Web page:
“Dawn FM” sets itself up as part of a legendary trilogy

The album cover for Dawn FM. The album deals with themes of post-death acceptance, and the aged photo of Abel Tesfay symbolizes that.

Phot courtesy of @theweeknd Instagram

The album cover for Dawn FM. The album deals with themes of post-death acceptance, and the aged photo of Abel Tesfay symbolizes that.

By Jasper Bernstein, Observations Editor

Album trilogies aren’t a new thing – artists from Bob Dylan to Kanye West have made them over the decades. Through album trilogies, an artist has an opportunity to tell a story through three consecutive albums. With “Dawn FM”, The Weeknd has the chance to produce one of the best album trilogies of all time.

Abel Tesfay, known more commonly as The Weeknd, got his career start with 2011’s “House of Balloons”. The mixtape, which was released for free online, was part of his first trilogy. 2012’s “Trilogy”, additionally containing 2011’s “Thursday” and 2012’s “Echoes of Silence”, was a huge success, peaking at #4 on the Billboard 200. 

After “Trilogy”, Tesfay has released five studio albums, capping it off with the newly released “Dawn FM”. When addressing his Twitter followers, Tesfay asked “I wonder… did you know you’re experiencing a new trilogy?” Fans speculate that this is proof that “Dawn FM” is the second piece in the trilogy, with 2020’s “After Hours” and a future album serving as the bookends. 

“Dawn FM” isn’t an ordinary album. Its production stands out not just for the incredible blend between vocals and music, but the transitions between songs. Each song connects to the next, making the album feel like an 80s club mix. The beat never stops throughout the album, with each song ending in a way that leads into the next song. It’s a truly atmospheric experience, one that transports the listener better than any album in recent history.

It isn’t just the connectedness that makes this album into such an experience. With narration from Jim Carrey, “Dawn FM” is able to explore nihilistic themes through poetry. Throughout the album, we see Carrey act as a radio DJ, introducing songs for the fictional “103.5 Dawn FM.” The flow of the album works when presented as a radio station, and Carrey’s narration is a top highlight. Carrey is truly able to push the limits of nihilism within an album, especially with lines like “Consider the flowers, they don’t try to look right / They just open their petals and turn to the light.”

The album works given the flow of songs together, making it hard to appreciate each song individually, without listening to it in the greater scheme of the album. That necessary connectedness can both be seen as a pro and a con – it’s good that the album flows so well, but “Dawn FM” is not an album intended for the modern playlist-era. 

“Gasoline”, among the few strong individual songs, is one of the best. The expertly produced song deals with receiving comfort during depressive moments. By showing the lows with lyrics like “I know there’s nothing after this,” Tesfay circles back to comfort effortlessly with “just hold me close / make me believe there’s more to live.” This second track in the album sets up the theme of post-death acceptance effortlessly, which Tesfay explores throughout the rest of the album.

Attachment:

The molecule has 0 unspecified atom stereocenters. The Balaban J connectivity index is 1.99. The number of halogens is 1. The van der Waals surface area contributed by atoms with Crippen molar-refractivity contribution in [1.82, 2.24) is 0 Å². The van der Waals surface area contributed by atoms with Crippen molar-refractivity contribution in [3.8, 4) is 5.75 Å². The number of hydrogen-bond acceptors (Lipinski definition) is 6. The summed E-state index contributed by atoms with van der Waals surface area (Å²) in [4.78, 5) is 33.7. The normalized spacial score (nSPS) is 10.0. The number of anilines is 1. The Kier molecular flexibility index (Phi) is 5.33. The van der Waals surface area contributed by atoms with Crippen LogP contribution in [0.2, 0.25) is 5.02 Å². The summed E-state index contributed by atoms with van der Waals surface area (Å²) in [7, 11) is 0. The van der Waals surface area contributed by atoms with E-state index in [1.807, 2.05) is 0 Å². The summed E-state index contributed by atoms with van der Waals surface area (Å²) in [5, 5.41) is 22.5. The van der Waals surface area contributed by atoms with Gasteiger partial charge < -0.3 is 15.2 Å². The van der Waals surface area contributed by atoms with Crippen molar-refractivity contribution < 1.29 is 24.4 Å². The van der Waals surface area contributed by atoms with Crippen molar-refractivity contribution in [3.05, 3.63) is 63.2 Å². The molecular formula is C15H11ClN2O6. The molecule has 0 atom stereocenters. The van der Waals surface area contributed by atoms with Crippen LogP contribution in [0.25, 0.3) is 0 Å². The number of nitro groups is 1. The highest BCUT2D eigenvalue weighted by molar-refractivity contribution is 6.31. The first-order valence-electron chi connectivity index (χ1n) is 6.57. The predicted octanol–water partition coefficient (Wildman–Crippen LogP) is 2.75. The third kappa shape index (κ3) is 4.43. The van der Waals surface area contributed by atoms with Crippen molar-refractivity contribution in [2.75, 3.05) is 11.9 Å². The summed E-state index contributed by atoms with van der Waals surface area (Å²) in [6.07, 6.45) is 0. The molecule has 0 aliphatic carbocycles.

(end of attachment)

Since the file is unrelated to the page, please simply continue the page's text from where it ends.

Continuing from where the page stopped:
The Weeknd only has two features on “Dawn FM” (aside from Carrey), but both are done well. Tyler, the Creator is brought in on “Here We Go… Again” for one short (but meaningful) rap verse. “You gon’ sign this prenup” is a hard hitting lyric in the end of his verse, one that deals with the theme of loss and lust. The feature could’ve used a bit more of Tyler’s usual charisma, but his expert lyricism makes up for it. 

The second to last track, “Less than Zero,” is a highlight. It expertly strikes a duality between a catchy hook and depressing lyrics, with lines like “I’ll always be less than zero / You tried your best with me, I know.” Lyrics like this are what make the album so great, and the Weeknd does a mind-bending job putting them behind disco-esque songs.

“Phantom Regret by Jim” is the perfect closing song for the album, and is one of the best final songs on any album in recent years. It’s more poem than song, and lyrics like “were you ever in tune with the song life was humming?” summarize the album. “Dawn FM” has a character arc for Tesfay, one of acceptance, and this track demonstrates that. It pushes some of the theme on others, making it clear that the same reflection should be done through the ears of the listener.

All in all, “Dawn FM” is an incredible project by The Weeknd. Some of the tracks fall short on their own, but the connectedness of the collective makes up for it. The album feels consistent and cohesive, and the lyricism is Tesfay’s best. Combined with “After Hours”, this trilogy, assuming Tesfay can have similar success with his next album, has a chance at being one of the best.